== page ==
The invention and objects and features thereof will be more readily apparent from the following detailed description and appended claims when taken with the drawings.
FIG. 1 is a function block diagram of the training stage of the sampling pattern determination in accordance with the invention.
FIG. 2 is a functional block diagram of the signal sampling and reconstruction stage of the invention.
FIG. 3 is a graph of output vectors, X, versus k-space readout points and illustrates sampling points in k-space.
FIG. 4 is a graph of signal intensity versus position for the reconstruction of a ball phantom projection using a full 100 samples, using 10 optimally selected signal samples in accordance with the invention, and using 10 signal samples at the center of k-space.
FIGS. 5 a-5 c are axial images from a 3D reconstruction of a knee using full sampling (5 a), using data at the central k-space region (5 b), and using optimal sampling in accordance with the invention (5 c).
The invention will now be described for a MRI application. In MRI, signals for reconstructing an image of an object are obtained by placing the object in a magnetic field, applying magnetic gradients for slice selection, applying a magnetic excitation pulse to tilt nuclei spins in the desired slice, and then detecting MRI signals emitted from the tilted nuclei spins. The detected signals can be envisioned as traversing lines in a Fourier transformed space (k-space) with the lines aligned in spaced parallel Cartesian trajectories and in spiral trajectories emanating from an origin in k-space.
The sampling of k-space comes at a cost of time, and long scan times come with many disadvantages such as motion artifacts. Furthermore, in some imaging applications where the time constant of the physiological parameter of interest is shorter than the imaging time, MRI is not feasible. There have been many different approaches to reducing the number of sample points. Many of these approaches are based on the observation that the low frequency components of a signal are more important. Following is a description of a general method for selecting a limited number of sample points, with the optimal interpolation kernel associated with the sampling pattern. The demonstration of the method is done on phantom and in-vivo data as a proof of concept. The algorithm can be applied to guide optimal variable-density trajectory design or reduced phase encoding in 3DFT and spectroscopy.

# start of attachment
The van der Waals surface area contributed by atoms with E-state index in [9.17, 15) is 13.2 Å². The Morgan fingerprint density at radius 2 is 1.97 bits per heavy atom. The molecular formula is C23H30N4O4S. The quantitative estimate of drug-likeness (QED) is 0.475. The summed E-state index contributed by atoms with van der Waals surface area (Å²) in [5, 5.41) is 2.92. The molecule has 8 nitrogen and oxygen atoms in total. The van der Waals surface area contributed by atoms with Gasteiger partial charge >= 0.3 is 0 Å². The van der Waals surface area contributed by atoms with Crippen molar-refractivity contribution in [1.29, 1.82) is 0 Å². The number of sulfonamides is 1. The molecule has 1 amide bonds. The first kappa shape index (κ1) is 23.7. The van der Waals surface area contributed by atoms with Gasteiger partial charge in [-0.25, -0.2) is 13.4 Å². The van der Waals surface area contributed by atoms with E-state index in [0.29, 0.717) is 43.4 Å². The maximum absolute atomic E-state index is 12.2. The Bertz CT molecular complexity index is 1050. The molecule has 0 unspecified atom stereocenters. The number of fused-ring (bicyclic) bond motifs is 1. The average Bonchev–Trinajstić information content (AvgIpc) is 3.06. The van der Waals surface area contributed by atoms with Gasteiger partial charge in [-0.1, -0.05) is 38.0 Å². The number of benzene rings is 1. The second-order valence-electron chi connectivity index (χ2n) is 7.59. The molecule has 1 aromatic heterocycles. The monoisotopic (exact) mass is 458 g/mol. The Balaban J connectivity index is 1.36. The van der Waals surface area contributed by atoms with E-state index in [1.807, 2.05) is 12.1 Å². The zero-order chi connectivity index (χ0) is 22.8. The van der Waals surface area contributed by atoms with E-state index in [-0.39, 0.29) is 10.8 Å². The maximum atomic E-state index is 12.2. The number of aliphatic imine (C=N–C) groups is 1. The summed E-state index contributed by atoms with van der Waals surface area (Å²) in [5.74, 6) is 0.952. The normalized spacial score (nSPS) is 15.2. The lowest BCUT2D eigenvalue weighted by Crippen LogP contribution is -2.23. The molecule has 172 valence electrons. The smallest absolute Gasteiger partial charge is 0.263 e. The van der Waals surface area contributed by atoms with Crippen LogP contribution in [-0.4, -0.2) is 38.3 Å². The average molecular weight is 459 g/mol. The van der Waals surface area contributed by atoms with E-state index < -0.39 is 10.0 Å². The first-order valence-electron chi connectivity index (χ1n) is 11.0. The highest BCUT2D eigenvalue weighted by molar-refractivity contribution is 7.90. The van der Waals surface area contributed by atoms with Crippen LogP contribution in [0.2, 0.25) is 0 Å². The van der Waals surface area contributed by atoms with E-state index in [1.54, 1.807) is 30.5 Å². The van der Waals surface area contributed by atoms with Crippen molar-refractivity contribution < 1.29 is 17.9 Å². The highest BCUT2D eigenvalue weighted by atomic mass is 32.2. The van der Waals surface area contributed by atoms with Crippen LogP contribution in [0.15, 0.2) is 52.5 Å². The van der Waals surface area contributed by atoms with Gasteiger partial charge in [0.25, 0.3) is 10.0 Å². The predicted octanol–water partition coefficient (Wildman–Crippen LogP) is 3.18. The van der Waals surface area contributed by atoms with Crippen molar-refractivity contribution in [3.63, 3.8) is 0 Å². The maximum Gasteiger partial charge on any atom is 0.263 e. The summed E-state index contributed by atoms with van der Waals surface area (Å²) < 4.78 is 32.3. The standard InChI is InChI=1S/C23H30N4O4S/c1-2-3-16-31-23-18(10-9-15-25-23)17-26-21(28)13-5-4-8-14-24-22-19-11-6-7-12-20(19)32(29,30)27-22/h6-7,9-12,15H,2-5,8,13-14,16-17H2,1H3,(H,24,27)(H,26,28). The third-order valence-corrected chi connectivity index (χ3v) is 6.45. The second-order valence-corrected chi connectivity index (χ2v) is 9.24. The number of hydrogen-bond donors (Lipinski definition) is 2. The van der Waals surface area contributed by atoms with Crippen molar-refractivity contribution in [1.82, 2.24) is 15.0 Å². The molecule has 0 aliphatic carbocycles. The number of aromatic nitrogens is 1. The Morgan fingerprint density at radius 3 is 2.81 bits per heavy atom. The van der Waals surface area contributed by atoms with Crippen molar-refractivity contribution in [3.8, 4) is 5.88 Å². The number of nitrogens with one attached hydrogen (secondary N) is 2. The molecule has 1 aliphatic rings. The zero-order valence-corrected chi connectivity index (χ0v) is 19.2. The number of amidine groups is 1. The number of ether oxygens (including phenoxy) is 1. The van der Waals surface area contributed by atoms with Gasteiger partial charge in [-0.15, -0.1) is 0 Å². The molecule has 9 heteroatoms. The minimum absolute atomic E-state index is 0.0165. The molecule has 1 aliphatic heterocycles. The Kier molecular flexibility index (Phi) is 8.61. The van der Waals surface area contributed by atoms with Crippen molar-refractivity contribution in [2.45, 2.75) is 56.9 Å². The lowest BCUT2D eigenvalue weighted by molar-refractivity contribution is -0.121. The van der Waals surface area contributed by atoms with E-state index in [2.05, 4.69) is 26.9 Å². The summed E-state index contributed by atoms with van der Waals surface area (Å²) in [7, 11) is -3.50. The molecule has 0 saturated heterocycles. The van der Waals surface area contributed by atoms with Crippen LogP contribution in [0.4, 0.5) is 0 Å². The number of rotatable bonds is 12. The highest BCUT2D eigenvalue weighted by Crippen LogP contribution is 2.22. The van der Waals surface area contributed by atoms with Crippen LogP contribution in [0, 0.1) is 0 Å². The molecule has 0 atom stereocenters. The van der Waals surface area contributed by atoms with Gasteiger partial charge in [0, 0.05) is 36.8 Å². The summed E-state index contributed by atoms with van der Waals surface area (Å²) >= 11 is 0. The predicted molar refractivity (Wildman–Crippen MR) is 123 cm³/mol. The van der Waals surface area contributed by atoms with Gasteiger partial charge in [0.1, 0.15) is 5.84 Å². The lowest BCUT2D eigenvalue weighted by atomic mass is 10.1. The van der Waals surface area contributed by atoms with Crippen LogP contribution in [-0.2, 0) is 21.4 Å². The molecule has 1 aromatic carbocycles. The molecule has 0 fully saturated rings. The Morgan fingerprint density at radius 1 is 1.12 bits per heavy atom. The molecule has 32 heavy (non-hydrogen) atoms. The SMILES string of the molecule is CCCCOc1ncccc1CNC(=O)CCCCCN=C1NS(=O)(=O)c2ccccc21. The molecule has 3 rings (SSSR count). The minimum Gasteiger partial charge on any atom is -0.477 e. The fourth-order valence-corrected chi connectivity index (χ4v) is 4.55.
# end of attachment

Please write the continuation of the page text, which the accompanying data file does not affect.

Under the sole assumption that the signal is band-limited, the best thing to do is uniform sampling at the Nyquist sampling rate. However, to reduce the sampling rate below the Nyquist rate without introducing significant degradation, it is necessary to introduce prior knowledge of the signal to select sample points and reconstruct the signal optimally.
In the present invention, the prior knowledge of the signal is used to determine an orthogonal basis of the signal. The optimal sampling points are then determined by finding the best estimate of the coefficients of the orthogonal basis.
The orthogonal basis of the signal of interest can be found from the autocorrelation matrix of the signal. Since the autocorrelation is a statistical parameter, it has to be estimated from an ensemble of the signal. If we let X be a matrix with the member of the ensemble of the data as its columns,
X=[x1x2 . . . xL] (1)
the autocorrelation matrix can be calculated as follows (assuming zero mean):
Here, L is the number of representatives taken from the ensemble for the estimation of the autocorrelation matrix. L has to be significantly larger than the dimension of the signal N (L>>N). The eigenvalue decomposition of the autocorrelation matrix can then be used to find the orthogonal basis. If we write
then the eigenvectors vi that corresponds to nonzero eigenvalues μi comprise an orthogonal basis. In most signals of interest the number of orthogonal basis vectors for the signal (d) will be far less than the dimension of the signal (N). The inherent dimensionality of the signal is then d.
The signal can be expressed as a linear combination of the basis vectors. Therefore, it can be completely described by the corresponding d coefficients of the basis vectors. However, the values of the signal as given, from which we draw the sample values, are from the original measurements in k-space and are not matched to the space spanned by the orthogonal basis determined in the first step. Finding the best set of samples that determine the coefficients of the orthogonal basis, that then specify the signal, becomes a difficult combinatorial problem. Fortunately, the problem can be relaxed into a convex problem that can be solved using a convex optimization routine. See Boyd et al., Convex Optimization, Cambridge University Press, 2004. The solution provides a good heuristic answer to our problem. The convex optimization problem was formulated as follows:
Where, μi are vectors consisting of the ith components of the basis vectors. Therefore, they are d dimensional vectors. The inputs to this routine are the basis vectors, which will determine the vectors μi, and the desired number of samples, d. The output is a vector λ=λ1 . . . λn] which gives a heuristic as to how important each sample is in determining the coefficients of the orthogonal basis; each λ1 corresponds to a sample point. The reason why the values of λ1 are not simply 0 or 1 comes from the relaxation into a convex optimization problem. We then simply threshold this to λ determine whether to take the sample. Once the coefficients of the basis are found, the linear combination of the basis vectors provides the interpolation.